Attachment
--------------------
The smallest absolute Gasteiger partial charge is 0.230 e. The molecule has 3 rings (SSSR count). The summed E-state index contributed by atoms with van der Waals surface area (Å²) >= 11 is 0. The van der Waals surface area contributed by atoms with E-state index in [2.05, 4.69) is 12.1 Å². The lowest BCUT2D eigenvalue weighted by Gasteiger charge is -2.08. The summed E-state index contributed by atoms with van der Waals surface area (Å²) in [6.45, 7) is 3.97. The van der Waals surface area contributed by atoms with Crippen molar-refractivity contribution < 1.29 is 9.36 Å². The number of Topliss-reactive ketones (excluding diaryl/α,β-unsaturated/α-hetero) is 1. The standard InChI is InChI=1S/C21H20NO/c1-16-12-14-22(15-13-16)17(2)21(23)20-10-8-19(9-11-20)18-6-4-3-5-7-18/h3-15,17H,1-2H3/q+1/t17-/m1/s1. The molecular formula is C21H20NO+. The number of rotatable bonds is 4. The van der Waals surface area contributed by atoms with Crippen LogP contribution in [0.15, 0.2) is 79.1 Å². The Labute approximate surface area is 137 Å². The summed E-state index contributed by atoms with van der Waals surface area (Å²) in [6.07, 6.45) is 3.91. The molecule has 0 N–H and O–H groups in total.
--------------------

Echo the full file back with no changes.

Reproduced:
The smallest absolute Gasteiger partial charge is 0.230 e. The molecule has 3 rings (SSSR count). The summed E-state index contributed by atoms with van der Waals surface area (Å²) >= 11 is 0. The van der Waals surface area contributed by atoms with E-state index in [2.05, 4.69) is 12.1 Å². The lowest BCUT2D eigenvalue weighted by Gasteiger charge is -2.08. The summed E-state index contributed by atoms with van der Waals surface area (Å²) in [6.45, 7) is 3.97. The van der Waals surface area contributed by atoms with Crippen molar-refractivity contribution < 1.29 is 9.36 Å². The number of Topliss-reactive ketones (excluding diaryl/α,β-unsaturated/α-hetero) is 1. The standard InChI is InChI=1S/C21H20NO/c1-16-12-14-22(15-13-16)17(2)21(23)20-10-8-19(9-11-20)18-6-4-3-5-7-18/h3-15,17H,1-2H3/q+1/t17-/m1/s1. The molecular formula is C21H20NO+. The number of rotatable bonds is 4. The van der Waals surface area contributed by atoms with Crippen LogP contribution in [0.15, 0.2) is 79.1 Å². The Labute approximate surface area is 137 Å². The summed E-state index contributed by atoms with van der Waals surface area (Å²) in [6.07, 6.45) is 3.91. The molecule has 0 N–H and O–H groups in total.